Artistic Practice

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My name is Paige Harris, and I am a full-time artist and crafter currently working out of my home studio in Calgary, Alberta. As an artist, I have an extensive education and occupational background. I earned a Bachelor’s Degree in Fine Arts with a major in sculpture from the Alberta College of Art + Design (Now AUArts) in 2017. Since that time, I have worked full-time in a prop-making studio for three and a half years, and resigned in 2021 to pursue my artistic practice and entrepreneurship of my pottery business, branded SunDay Ceramics. I produce colourful pottery, jewelry and small sculptures that utilize themes derived from nature, nostalgia and growth. Although I am quiet skilled in 3D mediums and perspectives I also have a variety of experience painting in 2D using acrylic, oil, spray paint, spray gun and airbrushing techniques in both small and large scale.  

While my pottery production is visually playful and innocent, my individual artistic practice takes on a visceral subject matter, comparing and correlating suffering to the human experience. My work begs to answer the question: Can there be beauty in suffering?  Rather than submitting to the habitual reponse of running from pain and struggle, I attempt to magnify and cradle it, to place pain high on a pedestal and honour it for how it strengthens us. 

 In Psychiatrist Viktor E. Frankl’s (1962) mémoire, Man’s Search for Meaning, Frankl recounts surviving the Nazi death camps as a Jewish intellectual. In the telling of his experiences, Frankl argues we cannot avoid our suffering but may instead seek meaning in it and move forward with purpose. Since reading Frankl’s mémoire, I have comitted to immerse myself within my own suffering and analyze its purpose through a variety of artistic mediums, including acrylic paint, clay, photography, and mixed media.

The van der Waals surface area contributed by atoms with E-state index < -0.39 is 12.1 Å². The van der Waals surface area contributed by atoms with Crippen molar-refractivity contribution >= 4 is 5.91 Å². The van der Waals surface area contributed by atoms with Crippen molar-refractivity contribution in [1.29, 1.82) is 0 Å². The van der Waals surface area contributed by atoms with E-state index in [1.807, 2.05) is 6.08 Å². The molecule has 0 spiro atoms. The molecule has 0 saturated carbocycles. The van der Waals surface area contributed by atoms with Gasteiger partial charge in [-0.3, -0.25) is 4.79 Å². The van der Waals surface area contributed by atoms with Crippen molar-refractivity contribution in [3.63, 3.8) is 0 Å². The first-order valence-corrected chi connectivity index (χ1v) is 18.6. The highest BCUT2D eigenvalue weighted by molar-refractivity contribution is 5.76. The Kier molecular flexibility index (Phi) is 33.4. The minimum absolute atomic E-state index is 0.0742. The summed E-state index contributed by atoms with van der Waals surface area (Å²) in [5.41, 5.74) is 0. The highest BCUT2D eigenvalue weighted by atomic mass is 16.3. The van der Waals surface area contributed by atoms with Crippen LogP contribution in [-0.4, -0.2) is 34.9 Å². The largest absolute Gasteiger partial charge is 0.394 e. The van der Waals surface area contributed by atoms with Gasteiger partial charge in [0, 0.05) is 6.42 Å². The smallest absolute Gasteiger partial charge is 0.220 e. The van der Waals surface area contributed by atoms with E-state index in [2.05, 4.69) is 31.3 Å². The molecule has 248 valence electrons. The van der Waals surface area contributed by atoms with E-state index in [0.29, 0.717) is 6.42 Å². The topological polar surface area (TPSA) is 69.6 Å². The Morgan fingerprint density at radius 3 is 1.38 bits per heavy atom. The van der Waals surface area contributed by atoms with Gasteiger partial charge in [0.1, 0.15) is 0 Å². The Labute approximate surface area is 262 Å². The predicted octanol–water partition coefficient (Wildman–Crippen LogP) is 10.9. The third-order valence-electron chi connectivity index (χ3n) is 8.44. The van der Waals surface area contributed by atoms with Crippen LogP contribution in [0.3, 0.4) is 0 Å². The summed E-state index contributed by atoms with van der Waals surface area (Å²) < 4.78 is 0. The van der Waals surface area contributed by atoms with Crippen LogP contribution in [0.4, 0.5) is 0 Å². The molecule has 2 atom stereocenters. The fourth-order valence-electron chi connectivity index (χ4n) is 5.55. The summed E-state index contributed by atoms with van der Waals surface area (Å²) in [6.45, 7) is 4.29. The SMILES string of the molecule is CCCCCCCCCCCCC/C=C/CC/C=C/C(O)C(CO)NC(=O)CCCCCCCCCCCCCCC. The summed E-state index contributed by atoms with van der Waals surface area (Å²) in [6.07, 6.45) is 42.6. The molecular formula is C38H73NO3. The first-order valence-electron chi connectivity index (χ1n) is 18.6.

I encourage my audience to view my work through the lens of their own perspectives, producing their own empirical questions about the human experience. I intend to reduce the humiliation of trauma and mental illness and encourage people to be vulnerable, compassionate and courageous within their own suffering:

“But there was no need to be ashamed of tears, for tears bore witness that a man had the greatest of courage, the courage to suffer.” -Viktor E. Frankl.


Frankl, Viktor E. (1962). Man's search for meaning: an introduction to logotherapy. Beacon Press.

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